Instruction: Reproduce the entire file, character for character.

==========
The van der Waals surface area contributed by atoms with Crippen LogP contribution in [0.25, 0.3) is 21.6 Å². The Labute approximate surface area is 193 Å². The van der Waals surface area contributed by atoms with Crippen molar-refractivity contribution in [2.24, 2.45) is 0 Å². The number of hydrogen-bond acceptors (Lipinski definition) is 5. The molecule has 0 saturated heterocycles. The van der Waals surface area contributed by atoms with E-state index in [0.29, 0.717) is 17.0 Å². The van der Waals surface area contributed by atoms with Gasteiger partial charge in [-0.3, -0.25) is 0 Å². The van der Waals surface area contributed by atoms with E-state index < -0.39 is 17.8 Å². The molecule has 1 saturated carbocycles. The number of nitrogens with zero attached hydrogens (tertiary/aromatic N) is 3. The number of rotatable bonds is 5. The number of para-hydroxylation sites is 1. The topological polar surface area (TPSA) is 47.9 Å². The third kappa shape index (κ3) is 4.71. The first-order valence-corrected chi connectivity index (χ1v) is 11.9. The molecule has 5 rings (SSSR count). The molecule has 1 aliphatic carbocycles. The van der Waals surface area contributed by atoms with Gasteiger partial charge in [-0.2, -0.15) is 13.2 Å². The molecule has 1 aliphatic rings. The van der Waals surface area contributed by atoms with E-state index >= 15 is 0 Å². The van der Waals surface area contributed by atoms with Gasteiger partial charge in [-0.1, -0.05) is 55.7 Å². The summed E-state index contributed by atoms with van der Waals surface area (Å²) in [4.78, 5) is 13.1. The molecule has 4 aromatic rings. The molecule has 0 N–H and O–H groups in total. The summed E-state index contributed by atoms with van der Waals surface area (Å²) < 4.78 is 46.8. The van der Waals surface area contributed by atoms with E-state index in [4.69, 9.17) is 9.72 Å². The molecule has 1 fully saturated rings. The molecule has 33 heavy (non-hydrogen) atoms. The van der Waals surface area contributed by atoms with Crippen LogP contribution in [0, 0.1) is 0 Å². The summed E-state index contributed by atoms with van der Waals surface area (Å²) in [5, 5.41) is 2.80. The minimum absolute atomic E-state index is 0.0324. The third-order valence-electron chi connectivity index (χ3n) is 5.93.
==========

The van der Waals surface area contributed by atoms with Crippen LogP contribution in [0.25, 0.3) is 21.6 Å². The Labute approximate surface area is 193 Å². The van der Waals surface area contributed by atoms with Crippen molar-refractivity contribution in [2.24, 2.45) is 0 Å². The number of hydrogen-bond acceptors (Lipinski definition) is 5. The molecule has 0 saturated heterocycles. The van der Waals surface area contributed by atoms with E-state index in [0.29, 0.717) is 17.0 Å². The van der Waals surface area contributed by atoms with Gasteiger partial charge in [-0.3, -0.25) is 0 Å². The van der Waals surface area contributed by atoms with E-state index < -0.39 is 17.8 Å². The molecule has 1 saturated carbocycles. The number of nitrogens with zero attached hydrogens (tertiary/aromatic N) is 3. The number of rotatable bonds is 5. The number of para-hydroxylation sites is 1. The topological polar surface area (TPSA) is 47.9 Å². The third kappa shape index (κ3) is 4.71. The first-order valence-corrected chi connectivity index (χ1v) is 11.9. The molecule has 5 rings (SSSR count). The molecule has 1 aliphatic carbocycles. The van der Waals surface area contributed by atoms with Gasteiger partial charge in [-0.2, -0.15) is 13.2 Å². The molecule has 1 aliphatic rings. The van der Waals surface area contributed by atoms with E-state index >= 15 is 0 Å². The van der Waals surface area contributed by atoms with Gasteiger partial charge in [-0.1, -0.05) is 55.7 Å². The summed E-state index contributed by atoms with van der Waals surface area (Å²) in [4.78, 5) is 13.1. The molecule has 4 aromatic rings. The molecule has 0 N–H and O–H groups in total. The summed E-state index contributed by atoms with van der Waals surface area (Å²) < 4.78 is 46.8. The van der Waals surface area contributed by atoms with E-state index in [4.69, 9.17) is 9.72 Å². The molecule has 1 fully saturated rings. The molecule has 33 heavy (non-hydrogen) atoms. The van der Waals surface area contributed by atoms with Crippen LogP contribution in [0, 0.1) is 0 Å². The summed E-state index contributed by atoms with van der Waals surface area (Å²) in [5, 5.41) is 2.80. The minimum absolute atomic E-state index is 0.0324. The third-order valence-electron chi connectivity index (χ3n) is 5.93.